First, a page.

Just a sore throat? Or an attack on your child’s heart? This Rheumatic Heart Disease Week (5-11 August), the Heart and Stroke Foundation South Africa calls attention to a "forgotten" killer.
The term "heart disease" calls to mind a death sentence or long-term suffering. Yet there is one type of heart disease – rheumatic heart disease – that is entirely preventable; all it takes is treatment with penicillin.
According to the World Health Organisation, rheumatic heart disease, is the leading cause of heart disease in children on the African continent. Professor Bongani Mayosi, Head of Department of Medicine at University of Cape Town, calls it "the forgotten but devastating disease". Dr Jonathan Carapetis, of the Menzies School of Health Research, Darwin, Australia, reminds us that "this is the most solvable cardiac problem affecting the developing world today".
Rheumatic heart disease results from repeated bouts of acute rheumatic fever. The latter can develop after an untreated sore throat caused by Group A streptococcal (Strep A) infection. Timeous treatment of the Strep A sore throat with antibiotics can prevent rheumatic fever.
Dr. Liesl Zühlke, Paediatric Cardiologist and Doctoral Fellow of the Mayosi Research Group at the University of Cape Town, says:
“Strep A attacks the heart valves, brain, joints and skin. Although the other tissues will recover, it is the heart where permanent damage can occur. This permanent damage is known as rheumatic heart disease (RHD). RHD is serious and dramatically affects quality of life, very often requiring open-heart surgery to repair, or replace damaged valves. It can cause heart failure, severe problems during labour and childbirth for pregnant mothers and even death.”
Fewer cases of rheumatic fever are seen in developed countries and this is believed to be the result of improved living conditions and availability of antibiotics for treatment of Strep A sore throats. Conditions such as overcrowding, poor housing conditions, under-nutrition and lack of access to healthcare play a role in the persistence of rheumatic heart disease in developing countries. These challenges exist in South Africa, where a large portion of our population lives under poverty-stricken conditions which leave them disproportionately vulnerable to the disease. Sadly, the weakest and poorest of our children are at risk.
Kids between the ages of 5 and 15
Alarmingly, 60% of all acute rheumatic fever cases will develop into rheumatic heart disease. Estimated figures suggest a worldwide prevalence at least 15.6 million cases, with 282 000 new cases and between 350 000 to 500 000 deaths globally each year. However, a more recent study suggests that these figures may be underestimated, with new estimates suggesting that 62 - 78 million individuals worldwide are affected.
Children are most at risk between the ages of 5 to 15, and in areas where overcrowding is common, the disease can also develop in adults. Rheumatic fever is completely preventable by treating the Strep A sore throat with penicillin – primary prevention being an easy and cost-effective remedy. In contrast, treatment of rheumatic heart disease and valve damage is significantly more expensive, requiring surgical intervention.
People who have had a previous attack of rheumatic fever are at high risk for a recurrent attack, which worsens the damage to the heart. Prevention of recurrent attacks of acute rheumatic fever is known as secondary prevention. This involves regular administration of antibiotics, and has to be continued for many years. Secondary prevention programmes are currently thought to be more cost effective for prevention of rheumatic heart disease than primary prevention and may be the only feasible option for low- to middle-income countries in addition to poverty alleviation efforts.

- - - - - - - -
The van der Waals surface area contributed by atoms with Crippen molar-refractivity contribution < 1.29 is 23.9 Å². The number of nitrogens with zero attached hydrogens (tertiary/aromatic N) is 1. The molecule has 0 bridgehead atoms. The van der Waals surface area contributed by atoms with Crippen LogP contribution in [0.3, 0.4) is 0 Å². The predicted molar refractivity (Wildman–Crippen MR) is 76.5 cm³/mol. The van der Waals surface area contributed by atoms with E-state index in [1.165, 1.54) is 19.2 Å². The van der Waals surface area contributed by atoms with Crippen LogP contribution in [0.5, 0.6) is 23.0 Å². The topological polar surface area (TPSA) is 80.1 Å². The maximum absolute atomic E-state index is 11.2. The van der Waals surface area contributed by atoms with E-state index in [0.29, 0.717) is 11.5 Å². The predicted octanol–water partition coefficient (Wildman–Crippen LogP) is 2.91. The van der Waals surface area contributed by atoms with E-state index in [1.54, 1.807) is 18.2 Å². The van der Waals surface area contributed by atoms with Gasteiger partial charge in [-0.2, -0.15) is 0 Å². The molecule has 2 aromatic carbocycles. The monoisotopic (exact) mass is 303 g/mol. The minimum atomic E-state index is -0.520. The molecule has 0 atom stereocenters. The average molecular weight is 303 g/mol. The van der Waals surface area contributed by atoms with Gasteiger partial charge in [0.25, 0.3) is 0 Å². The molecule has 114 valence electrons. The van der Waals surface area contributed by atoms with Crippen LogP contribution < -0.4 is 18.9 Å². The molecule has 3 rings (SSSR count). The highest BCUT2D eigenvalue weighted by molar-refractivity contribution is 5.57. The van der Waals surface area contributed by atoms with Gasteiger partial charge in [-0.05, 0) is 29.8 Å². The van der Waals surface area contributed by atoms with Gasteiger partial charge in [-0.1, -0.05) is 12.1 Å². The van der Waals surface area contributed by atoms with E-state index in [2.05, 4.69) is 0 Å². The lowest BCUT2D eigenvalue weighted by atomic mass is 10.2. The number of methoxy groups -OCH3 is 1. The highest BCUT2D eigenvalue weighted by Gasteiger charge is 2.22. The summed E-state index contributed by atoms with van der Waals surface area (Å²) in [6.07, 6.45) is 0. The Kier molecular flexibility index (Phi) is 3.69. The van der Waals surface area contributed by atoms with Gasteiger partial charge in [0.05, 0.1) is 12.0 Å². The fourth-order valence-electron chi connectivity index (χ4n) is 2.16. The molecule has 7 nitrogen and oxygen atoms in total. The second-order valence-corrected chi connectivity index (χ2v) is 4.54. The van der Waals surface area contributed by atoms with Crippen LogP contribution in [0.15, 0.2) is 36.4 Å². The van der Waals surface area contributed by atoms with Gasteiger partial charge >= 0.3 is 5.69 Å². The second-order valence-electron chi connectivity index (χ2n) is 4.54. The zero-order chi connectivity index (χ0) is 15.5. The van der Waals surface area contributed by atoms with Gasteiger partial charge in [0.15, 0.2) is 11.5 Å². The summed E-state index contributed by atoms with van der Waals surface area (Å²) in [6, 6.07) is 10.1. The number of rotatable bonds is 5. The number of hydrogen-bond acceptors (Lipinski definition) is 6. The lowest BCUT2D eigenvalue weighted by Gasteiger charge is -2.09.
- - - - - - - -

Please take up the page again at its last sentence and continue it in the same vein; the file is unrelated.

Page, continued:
Surgery is often required to repair or replace heart valves in patients with severely damaged valves, the cost of which is very high and a drain on the limited health resources of poor countries. In South Africa, state health facilities are unable to carry such a costly burden, leaving many people waiting years for surgical treatment, and many more dying as a result. And as a neglected disease cases often go undiagnosed and untreated, which add to the number of people requiring heart surgery.
Acute rheumatic fever is a notifiable disease by law, which allows the authorities to keep track of cases in the country. However, Dr Mpiko Ntsekhe, a cardiologist at the Department of Medicine, Groote Schuur Hospital in Cape Town, says:
“Most doctors in South Africa neglect to report cases, leading to the false belief among health officials and other experts that rheumatic heart disease has ‘gone away’. Nothing could be further from the truth. The only excuse for the persistence of rheumatic fever and rheumatic heart disease is neglect on the part of health planners and clinicians.
“Unfortunately, the link between a sore throat and heart disease is not in the public consciousness and few people seek or get appropriate therapy. Once your child has had rheumatic fever, all is not lost. It is still possible to prevent subsequent serious heart damage by taking penicillin injections or tablets regularly to prevent recurrences of strep throat and rheumatic fever.”
Dr Vash Mungal-Singh of the Heart and Stroke Foundation South Africa stresses that if rheumatic heart disease can be controlled in the developed world there is no reason why South Africa cannot aim for the same. She says:
"There is no political or financial gain not to strive for control. The health of our children and youth is just as precious, and it does not take much other than clinical efficiency and political will. Persisting rheumatic heart disease in South Africa will surely reflect negatively on medical and political bodies."
SA Heart and Stroke Foundation press release
- (Health24, August 2012)
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